Figure 5 shows how to send the identification query command *IDN? to the instrument connected to the COM2 serial port. The VISA Configure Serial Port VI opens communication with COM2 and sets it to 9,600 baud, eight data bits, odd parity, one stop bit, and XON/XOFF software handshaking. Then the VISA Write function sends the command. The VISA Read function reads back up to 200 bytes into the read buffer, and the Simple Error Handler VI checks the error condition
Serial Communication under LABVIEW Environment
For controlling the wireless mobile robot based on the spatial co-ordinates we need to consider the following RGB_THRESHOLD image values of the real time image acquired from the Wireless Surveillance Camera via PCI based Image Grabber i.e., FRONT TECH TV Tuner Card. The following values help the system to take the exact decision rules based on these values
(G_THRESHOLD=) 105 and
(B_ THRESHOLD=) 100
These values help us to obtain the exact object detection for the frame 320x240 image size. Once the object is detected, we need to find the position of the object located in the frame size mentioned above. In order to obtain the exact position of the object we need to divide the frame into 4 equally spaced quadrants. Based on the object detected on the quadrants the robot control is done through wireless RF Modules. Various conditions for detecting the position of the ball based on the quadrants are already discussed in the section IV.
The decision making is done by implementing simple switch case for robot movement based on different position of the object located on the frame and these coding are executed in MATLAB. In order to interface with Wireless Surveillance camera we have used the VCAP2.DLL files for interfacing with the MATLAB since this VCAP2.DLL is capable of accessing up to nearly 6 Image grabbing card simultaneously.
The complete MATLAB code is executed under LABVIEW environment by incorporating the MATLAB code along with the LABVIEW. Since LABVIEW has a toolbox known as LABVIEW Mathscript which is used for interfacing the MATLAB and LABVIEW for better efficient application building. LABVIEW is used for serial communication to transfer the data from PC to the Mobile robot for controlling the action based on the decision making Rule as described in the section IV under Table I. The output results are shown in below Figures 7, 8,9,10 and 11 consecutively which clearly shows the robot movements based on the spatial coordinates by executing the MATLAB code under LABVIEW Mathscript.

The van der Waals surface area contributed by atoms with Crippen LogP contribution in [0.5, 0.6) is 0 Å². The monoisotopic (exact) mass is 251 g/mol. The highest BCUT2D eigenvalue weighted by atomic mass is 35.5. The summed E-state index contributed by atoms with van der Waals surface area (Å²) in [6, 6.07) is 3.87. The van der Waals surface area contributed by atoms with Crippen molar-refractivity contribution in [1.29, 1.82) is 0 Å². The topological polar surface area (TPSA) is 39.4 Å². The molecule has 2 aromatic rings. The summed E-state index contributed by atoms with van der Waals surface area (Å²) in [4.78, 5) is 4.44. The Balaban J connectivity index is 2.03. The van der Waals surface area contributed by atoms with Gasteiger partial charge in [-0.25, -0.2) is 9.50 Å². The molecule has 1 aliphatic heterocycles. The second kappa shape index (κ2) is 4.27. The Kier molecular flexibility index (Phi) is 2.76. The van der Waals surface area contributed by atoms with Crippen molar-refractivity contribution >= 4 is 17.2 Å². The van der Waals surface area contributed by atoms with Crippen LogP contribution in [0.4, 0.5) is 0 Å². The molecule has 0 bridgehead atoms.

Robot Backward Movement
Robot Forward Movement
Robot Left Movement
Robot Right Movement
Robot Null action
LABVIEW Program for Object tracking under LABVIEWMathscript
The equivalent robot control data are sent from the LABVIEW environment through serial communication COM port for controlling the robot actions. The robot control command is already discussed in the above Section V for better understanding.
Vision based object tracking has been challenging research area for many of the researchers for so many decades. In this paper our ultimate goal is to interface low cost PCI based image grabber card for visual robot control from remote location through Wireless means.One of the major advantages of implementing such system is that the low cost Machine vision applications such as Image processing based Inspection system would be build with such PCI based Image grabber cards. Any low cost image grabber cards can be used for interfacing with LABVIEW rather than purchasing the customized Frame Grabber Cards with expenditures. Even more applications such as Biometric, Human Tracking and GIAT analysis would also be performed with such low cost cards.
The current test and its results motivate towards doing further research on this project. The roadmap for further work is outlined below. Object detection would be carried out by background subtraction using appropriate thresholds which could be used for implementing Autonomous Vision based Turret triggering for military applications. Use of two cameras to employ stereovision to assist in 3D reconstruction of the object which would able to track the object on both the front and rear vision for object tracking A study of use of multiple robots in a network to detect and track down multiple, big objects co-operatively. Study on the effect of frame rate of the camera and motion parameters on the performance of the system can be provoked.